Some (notably Alastair) may be pleased to hear that I had stiff calves for a while after this sustained bout of exercise.  Luckily, the knees seem to have survived.


Martin Rye said...

Well done considering the knees and lack of miles running. In fact very well done.

Louise said...

I have always maintained that regular walking keeps you fitter than running and does less long term damage, (I walk, my older sister runs half marathons for fun). I thank you for proving my point!

As I had stiff calves, (and other areas I won't mention) after my jaunt up a minor hill on Saturday, I need to do more walking...

Well done sir!

Phreerunner said...

Thank you Martin, Louise. Whilst the short jogs seem an excellent way of keeping fit, they really do seem to wreck my knees if I do them more than 2 or 3 times a week. It's a bit of a puzzle that the knees are fine after the 13 mile jog despite severe twinges after 3 miles (I nearly stopped at that point). Perhaps the slow start gently warmed them up to the easy 'metronome mode' that lasted all the way to the finishing line.
I'm not intending to make a habit of 'long jogs' (though I fancy trying orienteering sometime), so it's back to country walking this coming weekend.

Michael said...

Very entertaining. :)

This reminded me of Podcast Bob's podcast about Rose's first triathlon. She was busy trying to keep up, only to find that she had won her class.

Well done!


mike knipe said...

Gasp!...pass the GTN spray. Looks dangerous to me.

Phreerunner said...

I thought, when Alastair told me his average heart rate had been 160+, that 'The Pie Man may not cope very well' with this activity!
Unlike Rose, I didn't win any prizes, Michael, and I have to admit that I trailed far behind some of the younger women.

Gayle said...

Well done indeed. I am verily impressed.

Having read that I'm feeling more and more like a lazy unfit lump of lard (really, the most exercise I've done lately is to walk to the photocopier).

I fear that my 'poorly knee' excuse expired quite some weeks ago now and that it's time to dust the running shoes back off and face the aching muscles as I try to regain a tiny bit of fitness.

Bollin said...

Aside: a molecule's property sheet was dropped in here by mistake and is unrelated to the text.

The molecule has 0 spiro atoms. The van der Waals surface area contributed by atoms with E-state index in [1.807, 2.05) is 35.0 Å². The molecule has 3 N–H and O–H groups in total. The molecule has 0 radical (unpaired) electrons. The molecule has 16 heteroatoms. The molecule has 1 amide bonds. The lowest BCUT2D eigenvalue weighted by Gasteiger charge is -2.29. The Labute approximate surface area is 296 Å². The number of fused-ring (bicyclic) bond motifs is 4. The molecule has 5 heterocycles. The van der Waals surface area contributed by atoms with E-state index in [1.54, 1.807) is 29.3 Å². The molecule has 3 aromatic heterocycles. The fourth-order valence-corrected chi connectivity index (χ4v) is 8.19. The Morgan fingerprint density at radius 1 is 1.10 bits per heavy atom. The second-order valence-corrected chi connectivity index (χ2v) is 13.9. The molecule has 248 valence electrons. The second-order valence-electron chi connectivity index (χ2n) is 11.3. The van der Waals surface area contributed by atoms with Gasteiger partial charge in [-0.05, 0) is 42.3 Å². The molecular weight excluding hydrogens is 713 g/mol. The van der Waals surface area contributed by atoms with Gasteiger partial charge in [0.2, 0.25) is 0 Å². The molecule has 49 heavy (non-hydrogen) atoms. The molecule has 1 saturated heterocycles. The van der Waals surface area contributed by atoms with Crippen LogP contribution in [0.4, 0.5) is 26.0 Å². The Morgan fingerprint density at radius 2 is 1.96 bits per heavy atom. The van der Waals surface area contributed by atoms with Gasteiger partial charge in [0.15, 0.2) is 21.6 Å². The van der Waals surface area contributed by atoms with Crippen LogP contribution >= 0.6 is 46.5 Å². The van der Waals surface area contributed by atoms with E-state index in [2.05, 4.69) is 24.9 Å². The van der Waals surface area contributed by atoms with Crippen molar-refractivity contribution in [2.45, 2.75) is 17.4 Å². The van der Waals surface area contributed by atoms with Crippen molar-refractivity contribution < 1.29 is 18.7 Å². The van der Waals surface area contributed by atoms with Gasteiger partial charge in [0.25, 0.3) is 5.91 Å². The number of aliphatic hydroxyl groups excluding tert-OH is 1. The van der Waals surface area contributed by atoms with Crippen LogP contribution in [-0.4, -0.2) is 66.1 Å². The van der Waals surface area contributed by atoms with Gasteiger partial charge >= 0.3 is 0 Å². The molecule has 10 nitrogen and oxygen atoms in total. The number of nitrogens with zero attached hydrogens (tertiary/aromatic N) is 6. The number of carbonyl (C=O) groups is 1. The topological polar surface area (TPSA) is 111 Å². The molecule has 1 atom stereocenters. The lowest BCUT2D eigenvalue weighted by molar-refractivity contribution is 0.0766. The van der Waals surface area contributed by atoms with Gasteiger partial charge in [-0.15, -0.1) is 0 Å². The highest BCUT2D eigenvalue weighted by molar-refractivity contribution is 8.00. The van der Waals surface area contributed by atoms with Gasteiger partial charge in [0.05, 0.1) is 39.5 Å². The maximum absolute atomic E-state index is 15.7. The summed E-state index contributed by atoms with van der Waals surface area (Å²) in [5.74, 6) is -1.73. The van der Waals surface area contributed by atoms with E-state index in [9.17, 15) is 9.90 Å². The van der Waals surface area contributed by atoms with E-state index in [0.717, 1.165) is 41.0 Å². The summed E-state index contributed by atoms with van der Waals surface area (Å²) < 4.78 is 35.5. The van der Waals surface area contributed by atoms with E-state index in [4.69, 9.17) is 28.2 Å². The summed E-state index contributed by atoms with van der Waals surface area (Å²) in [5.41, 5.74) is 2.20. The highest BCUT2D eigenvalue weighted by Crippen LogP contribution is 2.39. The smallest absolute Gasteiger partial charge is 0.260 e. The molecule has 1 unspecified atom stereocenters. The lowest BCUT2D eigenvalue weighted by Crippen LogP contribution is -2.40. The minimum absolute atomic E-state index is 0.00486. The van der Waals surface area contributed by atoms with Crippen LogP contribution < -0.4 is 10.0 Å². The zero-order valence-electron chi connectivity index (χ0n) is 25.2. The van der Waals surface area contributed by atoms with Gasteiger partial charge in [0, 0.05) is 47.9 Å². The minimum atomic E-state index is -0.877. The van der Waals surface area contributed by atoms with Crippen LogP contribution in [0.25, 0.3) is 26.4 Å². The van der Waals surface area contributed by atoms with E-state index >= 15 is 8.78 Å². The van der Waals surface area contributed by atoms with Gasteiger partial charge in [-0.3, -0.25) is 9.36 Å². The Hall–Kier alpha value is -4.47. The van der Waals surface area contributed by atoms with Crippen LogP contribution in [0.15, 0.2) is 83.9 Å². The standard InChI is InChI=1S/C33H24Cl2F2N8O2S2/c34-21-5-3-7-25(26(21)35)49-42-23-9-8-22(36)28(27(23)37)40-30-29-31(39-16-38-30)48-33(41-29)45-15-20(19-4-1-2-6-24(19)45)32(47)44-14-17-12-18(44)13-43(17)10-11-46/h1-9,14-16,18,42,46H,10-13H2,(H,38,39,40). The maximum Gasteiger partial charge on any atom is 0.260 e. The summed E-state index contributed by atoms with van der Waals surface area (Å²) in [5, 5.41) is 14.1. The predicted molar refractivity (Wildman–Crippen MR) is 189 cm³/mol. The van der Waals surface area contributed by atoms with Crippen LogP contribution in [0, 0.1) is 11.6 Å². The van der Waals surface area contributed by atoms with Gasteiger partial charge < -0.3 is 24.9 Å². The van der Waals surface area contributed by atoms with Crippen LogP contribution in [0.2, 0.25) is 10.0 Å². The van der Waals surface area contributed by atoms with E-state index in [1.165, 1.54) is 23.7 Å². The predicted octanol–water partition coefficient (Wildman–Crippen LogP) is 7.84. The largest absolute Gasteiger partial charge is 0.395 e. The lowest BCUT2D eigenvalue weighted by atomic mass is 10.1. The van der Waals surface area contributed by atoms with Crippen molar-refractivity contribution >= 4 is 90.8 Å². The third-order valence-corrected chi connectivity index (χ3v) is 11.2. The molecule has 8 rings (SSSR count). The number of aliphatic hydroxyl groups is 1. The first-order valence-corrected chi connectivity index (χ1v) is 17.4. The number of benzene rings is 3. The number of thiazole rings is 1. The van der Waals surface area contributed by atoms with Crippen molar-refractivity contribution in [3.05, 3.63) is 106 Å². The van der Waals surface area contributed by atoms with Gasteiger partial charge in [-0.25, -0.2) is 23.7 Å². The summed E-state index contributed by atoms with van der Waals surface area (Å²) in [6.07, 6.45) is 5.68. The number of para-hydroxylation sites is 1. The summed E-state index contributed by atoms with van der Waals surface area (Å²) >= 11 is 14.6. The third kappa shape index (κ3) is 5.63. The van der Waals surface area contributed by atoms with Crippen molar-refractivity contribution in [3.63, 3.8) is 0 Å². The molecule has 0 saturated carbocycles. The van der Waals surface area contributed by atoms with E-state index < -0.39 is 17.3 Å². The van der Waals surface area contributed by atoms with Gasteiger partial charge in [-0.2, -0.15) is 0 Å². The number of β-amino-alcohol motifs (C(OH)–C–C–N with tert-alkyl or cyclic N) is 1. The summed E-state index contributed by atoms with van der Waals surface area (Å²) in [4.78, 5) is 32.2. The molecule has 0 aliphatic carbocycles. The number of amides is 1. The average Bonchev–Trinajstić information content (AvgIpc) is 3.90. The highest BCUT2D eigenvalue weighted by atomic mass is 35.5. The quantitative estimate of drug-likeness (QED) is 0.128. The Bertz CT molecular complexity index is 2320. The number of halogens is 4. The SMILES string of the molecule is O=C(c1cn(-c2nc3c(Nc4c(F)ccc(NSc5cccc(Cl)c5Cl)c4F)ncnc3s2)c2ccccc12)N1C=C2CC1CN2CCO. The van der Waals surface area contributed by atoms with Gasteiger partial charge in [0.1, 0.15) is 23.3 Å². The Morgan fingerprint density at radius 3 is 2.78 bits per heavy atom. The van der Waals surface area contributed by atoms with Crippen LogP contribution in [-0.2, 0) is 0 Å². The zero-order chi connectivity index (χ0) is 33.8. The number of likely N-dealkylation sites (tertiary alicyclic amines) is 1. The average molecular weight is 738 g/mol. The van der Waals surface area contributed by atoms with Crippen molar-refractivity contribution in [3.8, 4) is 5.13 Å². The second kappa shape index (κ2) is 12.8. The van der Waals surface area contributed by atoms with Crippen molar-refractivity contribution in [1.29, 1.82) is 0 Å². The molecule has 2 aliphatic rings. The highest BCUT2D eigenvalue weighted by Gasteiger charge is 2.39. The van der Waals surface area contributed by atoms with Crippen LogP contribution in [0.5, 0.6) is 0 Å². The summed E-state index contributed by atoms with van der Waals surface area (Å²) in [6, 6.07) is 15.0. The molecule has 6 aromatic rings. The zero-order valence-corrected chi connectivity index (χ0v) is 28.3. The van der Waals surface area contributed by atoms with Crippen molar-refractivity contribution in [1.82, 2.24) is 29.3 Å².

Very well done Martin!


Mark Alvarez said...

Woo-woo! Superb, Martin!

Nick said...

And you pb was?

Phreerunner said...

Hi Nick
Hope you are well, and enjoying life. If you can supply some Columbia gear that's as good as that from your last employer, I'll be delighted.
Did Nike put the springs in their trainers for duffers like me? Anyway, they did enable me to bounce past a few folk to finish the steady jog in 1.44.45 (officially a bit slower due to my long amble to the start line after the Lord Mayor had been shot).
More fun and less tiring than I'd expected, actually!

Dave Hollin said...

nice one! I used to run 10K distances but that was a long time ago. I couldnt contemplate doing 10K now let alone a half marathon!

Anonymous said...

1:44??? That's amazing on virtually no training! Absolutely AMAZING!

Many congratulations :) I'd be feeling smugger than a smug thing if I were able to run a half in that time, let alone a first half, entered on the spur of the moment and with almost no preparation. You should definitely keep it up.

I have dodgy knees too, but oddly enough I find that running helps a lot. I feel my dodgy knees when descending steep ground with weight, but if I've been running the problem virtually goes away. Could be it might help you too :)

Phreerunner said...

Thanks PW, but I'm not not sure about the jogging - in the old days I did do a little more, but I've found 1.75 miles, about 3 times a week, is all they can take these days - and that's only in the rare weeks when I have nothing else on. Cycling seems much better for them.